With the statues no longer looming over the landscape, casting so much of it in shadow, we can perceive Southern history and the history of Charlottesville more clearly. The region is rich with stories, previously obscured, of Southerners who fought against the Confederacy and rejected the Lost Cause mythology. Their stories reveal that the Lee and Jackson monuments represent a particular white supremacist and mythologized version of Southern heritage — and have never accurately reflected the complex history of the region.
Consider the story of James T.S. Taylor, one of the 256 Black men from Albemarle County, Va., who fought in the Union Army. Taylor undertook a perilous journey from Charlottesville to the Union lines in Arlington, Va., to enlist. He then chronicled his wartime service with the 2nd Regiment of the United States Colored Troops in letters to the New York-based Black newspaper the Anglo-African. The men of the 2nd sought to extend “liberty and freedom to the oppressed of our native land,” Taylor explained. Alluding to the Confederate practice of giving no quarter to Black troops, Taylor voiced the USCT men’s determination “never to be taken prisoner by the rebels and butchered in cold blood by them.” “If it should be inquired about us in after times,” he wrote, “it shall be said that we died upon the battlefield.”
With the Union’s victory in 1865, Taylor’s thoughts turned to his native Virginia. During Reconstruction, he returned to Albemarle County and was elected to Virginia’s state constitutional convention, where he made the case for racial equality. On April 17, 1868, he voted to approve a new Constitution, which provided for universal manhood suffrage, a statewide public school system and the democratization of local government. Calling the right to vote “the palladium of American liberty,” and pointing out that “the disloyal men of Virginia are seeking, by every means in their power, to prevent the free exercise of the elective franchise,” Taylor argued that Virginia ought to use paper ballots instead of voice voting to ensure free and fair elections.
The sacrifices that Black families made for the causes of freedom and Union are starkly visible in the pension application of Frances W. Evans, a free Black washerwoman in Charlottesville. Like Taylor, Evans was part of Albemarle County’s small but resilient community of free Blacks (roughly 4 percent of the African American population in the region) living in the midst of slavery. Evans sought pension payments because her son William died in combat during the war.
As Evans related to the Pension Bureau, she had sent her son to live with his grandmother in Ohio before the war, and in 1863, young William, at age 16, joined the Union Army, enlisting in Company E of the 5th USCT in Chillicothe, Ohio. The decision to enlist carried William back to Virginia, where he was killed in action at the Battle of New Market Heights on Sept. 29, 1864 — a Union victory in which Black troops launched a crucial assault on Robert E. Lee’s Richmond fortifications.
In 1867, Frances Evans traveled from Charlottesville to Washington, D.C., to file her pension request. For more than a decade she would submit and resubmit her application, only to have it denied because she did not have sufficient documentation proving that she had depended on her son financially before and during the war. Such documentation might have included letters in which a soldier sent his paycheck to his family. But as Evans explained, with palpable frustration, because she spent the war in Confederate territory, in Charlottesville, her son had no way of contacting her while he was in the army.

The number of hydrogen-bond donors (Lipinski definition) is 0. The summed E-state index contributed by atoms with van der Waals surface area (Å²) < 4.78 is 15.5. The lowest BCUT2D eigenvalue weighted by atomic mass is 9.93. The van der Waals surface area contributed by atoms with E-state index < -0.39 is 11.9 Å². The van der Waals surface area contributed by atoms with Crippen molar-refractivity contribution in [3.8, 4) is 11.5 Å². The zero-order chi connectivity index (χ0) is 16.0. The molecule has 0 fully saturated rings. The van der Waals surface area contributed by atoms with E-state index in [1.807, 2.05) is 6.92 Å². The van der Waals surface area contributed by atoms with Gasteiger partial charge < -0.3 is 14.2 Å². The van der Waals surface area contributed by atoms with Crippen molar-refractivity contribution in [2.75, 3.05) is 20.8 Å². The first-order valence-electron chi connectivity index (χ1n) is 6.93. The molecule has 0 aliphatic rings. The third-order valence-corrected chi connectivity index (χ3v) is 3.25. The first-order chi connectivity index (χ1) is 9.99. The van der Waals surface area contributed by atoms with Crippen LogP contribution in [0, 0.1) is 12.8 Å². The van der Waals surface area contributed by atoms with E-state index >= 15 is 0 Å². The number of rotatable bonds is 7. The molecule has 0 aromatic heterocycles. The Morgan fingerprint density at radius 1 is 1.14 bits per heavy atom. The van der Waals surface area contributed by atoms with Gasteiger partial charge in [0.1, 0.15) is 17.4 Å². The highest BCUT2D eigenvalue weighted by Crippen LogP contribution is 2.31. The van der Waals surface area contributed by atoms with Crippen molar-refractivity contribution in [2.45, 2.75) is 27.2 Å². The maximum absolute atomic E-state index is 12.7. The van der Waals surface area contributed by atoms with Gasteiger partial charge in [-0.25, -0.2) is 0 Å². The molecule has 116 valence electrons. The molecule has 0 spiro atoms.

The Pension Bureau conceded in its finding that Evans was caught in a sort of Catch-22: Her failure to prove dependence sprang from the fact that her son was so young when he enlisted. When he died in battle, he had not yet had the chance to support his mother.
The courage and resilience of Black women in Central Virginia is further exemplified by community leader Isabella Gibbons. Gibbons was born into slavery in the 1830s and was owned by a professor at the University of Virginia. In defiance of laws criminalizing Black literacy, she learned to read and write and taught her children to do so; despite the denial of legally sanctioned marriages to the enslaved, she married William Gibbons, who too was held in bondage by a faculty member. After the war, as her husband became a prominent Baptist minister, Gibbons embarked on an inspirational career as an educator in Charlottesville’s Freedmen’s school and then in its segregated public schools.
In her deeds and words, Gibbons refuted the core tenet of the Lost Cause — its defense of slavery. Gibbons’s searing remembrance of the Old South is inscribed onto U-Va.’s new Memorial to Enslaved Laborers: “Can we forget the crack of the whip, cowhide, whipping-post, the auction-block, the handcuffs, the spaniels, the iron collar, the negro-trader tearing the young child from its mother’s breast as a whelp from the lioness? Have we forgotten that by those horrible cruelties, hundreds of our race have been killed? No, we have not, nor ever will.”
The claim that the Lee and Jackson statues stood for the “heritage” of the Charlottesville region has always been a falsehood. Albemarle County had a Black majority on the eve of the Civil War. That majority not only welcomed Union victory, but was instrumental in bringing it about.
With the statues gone, we can better understand the era in which Lee and Jackson, and the unsung Southerners who sought their defeat, lived. Isabella Gibbons’s eyes, engraved in granite on the Memorial to Enslaved Laborers, ask us to look unflinchingly at Southern history, in its totality, and to see it anew.